RISING youth unemployment and the threat this poses to the economy is obviously looming large in the minds of politicians and business leaders. Hot on the heels of initiatives for paid internships, the government is now offering cash rewards for companies which take on an unemployed young person under the age of twenty-four.

The reasons for this are clear – not only is giving young people opportunities in the world of work needed to avoid widespread disillusionment, but that experience is also vital for the future health of the economy.

Driven by the belief that if Britain is to succeed we must create a new generation of skilled, market-savvy business people, last year Lord Davies of Abersoch, Sir Nigel Rudd and I set up the New Entrepreneurs Foundation. This is aimed at young people, offers paid work placements, and involves training in key business skills, but it is not a graduate recruitment scheme. It looks to nurture aspiring entrepreneurs and encourage them to start up their own ventures, but it is not Dragon’s Den or The Apprentice. We are what happens when the cameras stop rolling, the limo has driven off and the hard work really starts.

The New Entrepreneurs Foundation provides a unique 12-month programme for up to 30 aspiring entrepreneurs which combines four components:

● Practical on the job paid work experience in a dynamic growth company

● Training workshops from business schools, leading investors and corporate sponsors

● Seminars and networking events with prominent entrepreneurs and leaders in industry

● Coaching and mentoring.

The aim is to fast track the participants’ careers and equip them with not only the hard and soft skills to start, run and grow their own company, but also an invaluable network.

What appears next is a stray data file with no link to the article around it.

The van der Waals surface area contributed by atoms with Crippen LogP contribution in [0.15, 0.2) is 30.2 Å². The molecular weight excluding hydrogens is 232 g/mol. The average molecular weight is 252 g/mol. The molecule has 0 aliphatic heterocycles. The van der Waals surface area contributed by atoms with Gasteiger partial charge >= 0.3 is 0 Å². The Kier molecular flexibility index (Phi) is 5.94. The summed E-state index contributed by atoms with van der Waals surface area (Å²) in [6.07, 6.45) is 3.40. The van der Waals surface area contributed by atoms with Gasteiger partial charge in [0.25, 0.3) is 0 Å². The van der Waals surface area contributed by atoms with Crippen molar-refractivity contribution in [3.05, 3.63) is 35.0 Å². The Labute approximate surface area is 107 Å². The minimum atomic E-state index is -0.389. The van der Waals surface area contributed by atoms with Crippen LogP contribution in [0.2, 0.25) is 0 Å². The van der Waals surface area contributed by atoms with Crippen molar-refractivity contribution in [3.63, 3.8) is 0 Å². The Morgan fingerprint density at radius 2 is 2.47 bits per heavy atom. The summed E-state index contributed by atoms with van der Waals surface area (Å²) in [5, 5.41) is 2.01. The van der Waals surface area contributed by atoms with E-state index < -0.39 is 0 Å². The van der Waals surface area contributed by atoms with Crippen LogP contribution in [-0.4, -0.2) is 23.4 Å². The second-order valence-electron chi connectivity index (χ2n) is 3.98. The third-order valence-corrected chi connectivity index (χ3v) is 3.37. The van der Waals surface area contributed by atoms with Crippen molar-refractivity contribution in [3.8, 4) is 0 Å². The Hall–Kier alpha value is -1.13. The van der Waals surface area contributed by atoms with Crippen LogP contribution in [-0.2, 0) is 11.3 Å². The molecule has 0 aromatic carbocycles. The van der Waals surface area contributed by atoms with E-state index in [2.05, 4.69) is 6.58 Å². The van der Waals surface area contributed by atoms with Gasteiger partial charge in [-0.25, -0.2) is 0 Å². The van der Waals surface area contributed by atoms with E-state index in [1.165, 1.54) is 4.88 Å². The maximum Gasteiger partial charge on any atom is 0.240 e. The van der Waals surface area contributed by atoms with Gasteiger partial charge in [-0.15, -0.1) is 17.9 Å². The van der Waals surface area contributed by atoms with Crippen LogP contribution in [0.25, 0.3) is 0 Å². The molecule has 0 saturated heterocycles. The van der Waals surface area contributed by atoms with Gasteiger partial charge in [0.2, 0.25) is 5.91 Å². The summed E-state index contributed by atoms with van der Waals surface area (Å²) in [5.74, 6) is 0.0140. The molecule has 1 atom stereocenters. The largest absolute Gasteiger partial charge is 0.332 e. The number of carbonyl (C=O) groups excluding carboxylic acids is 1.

Each month, everyone gets together for training sessions, but it is not the training itself that is the glue of the programme, it is the contacts that are built and the ideas that are sparked. If you ask any of the “New Entrepreneurs” they will say that apart from working closely with the head of a growth company, it is their own peers who are proving the most inspiring, influential and useful.

Importantly, those on the programme come from a vast array of backgrounds: school leavers, fresh graduates, engineers, humanities graduates and many who have experience in business already.

We have our fair share of techie whiz kids and some have wanted to be entrepreneurs for as long as they could remember. But what is interesting is that we also have a number who started off their careers in the City but have decided that the corporate world is no longer for them.

It seems, therefore, that there is a growing recognition among business leaders and young people alike that in order to thrive the UK economy needs not only the traditional stalwarts of the financial services industry, but also the emergence of new start-ups and new entrepreneurs who can adapt to a changing world.

Oliver Pawle is the co-founder of the New Entrepreneurs Foundation and chairman of board services at Korn/Ferry Whitehead Mann.